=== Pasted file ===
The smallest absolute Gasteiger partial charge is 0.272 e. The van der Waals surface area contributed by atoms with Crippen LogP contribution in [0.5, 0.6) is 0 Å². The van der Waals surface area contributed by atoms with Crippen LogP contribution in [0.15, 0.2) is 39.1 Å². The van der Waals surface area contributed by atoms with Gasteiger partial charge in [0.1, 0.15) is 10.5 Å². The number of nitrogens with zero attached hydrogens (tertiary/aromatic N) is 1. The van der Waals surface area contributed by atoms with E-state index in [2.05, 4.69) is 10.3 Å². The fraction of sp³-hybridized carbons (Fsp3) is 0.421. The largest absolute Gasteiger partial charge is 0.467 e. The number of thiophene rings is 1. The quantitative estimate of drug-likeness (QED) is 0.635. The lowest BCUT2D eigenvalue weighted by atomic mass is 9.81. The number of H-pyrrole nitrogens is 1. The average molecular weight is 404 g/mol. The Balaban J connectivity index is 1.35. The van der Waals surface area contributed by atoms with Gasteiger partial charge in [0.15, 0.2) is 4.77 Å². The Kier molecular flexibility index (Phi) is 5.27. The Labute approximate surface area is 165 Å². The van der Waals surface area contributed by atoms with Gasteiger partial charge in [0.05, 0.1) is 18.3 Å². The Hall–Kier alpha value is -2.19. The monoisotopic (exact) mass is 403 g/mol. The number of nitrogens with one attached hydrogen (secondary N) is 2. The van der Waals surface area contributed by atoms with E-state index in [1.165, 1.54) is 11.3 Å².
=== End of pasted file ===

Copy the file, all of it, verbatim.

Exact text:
The smallest absolute Gasteiger partial charge is 0.272 e. The van der Waals surface area contributed by atoms with Crippen LogP contribution in [0.5, 0.6) is 0 Å². The van der Waals surface area contributed by atoms with Crippen LogP contribution in [0.15, 0.2) is 39.1 Å². The van der Waals surface area contributed by atoms with Gasteiger partial charge in [0.1, 0.15) is 10.5 Å². The number of nitrogens with zero attached hydrogens (tertiary/aromatic N) is 1. The van der Waals surface area contributed by atoms with E-state index in [2.05, 4.69) is 10.3 Å². The fraction of sp³-hybridized carbons (Fsp3) is 0.421. The largest absolute Gasteiger partial charge is 0.467 e. The number of thiophene rings is 1. The quantitative estimate of drug-likeness (QED) is 0.635. The lowest BCUT2D eigenvalue weighted by atomic mass is 9.81. The number of H-pyrrole nitrogens is 1. The average molecular weight is 404 g/mol. The Balaban J connectivity index is 1.35. The van der Waals surface area contributed by atoms with Gasteiger partial charge in [0.15, 0.2) is 4.77 Å². The Kier molecular flexibility index (Phi) is 5.27. The Labute approximate surface area is 165 Å². The van der Waals surface area contributed by atoms with Gasteiger partial charge in [0.05, 0.1) is 18.3 Å². The Hall–Kier alpha value is -2.19. The monoisotopic (exact) mass is 403 g/mol. The number of nitrogens with one attached hydrogen (secondary N) is 2. The van der Waals surface area contributed by atoms with E-state index in [1.165, 1.54) is 11.3 Å².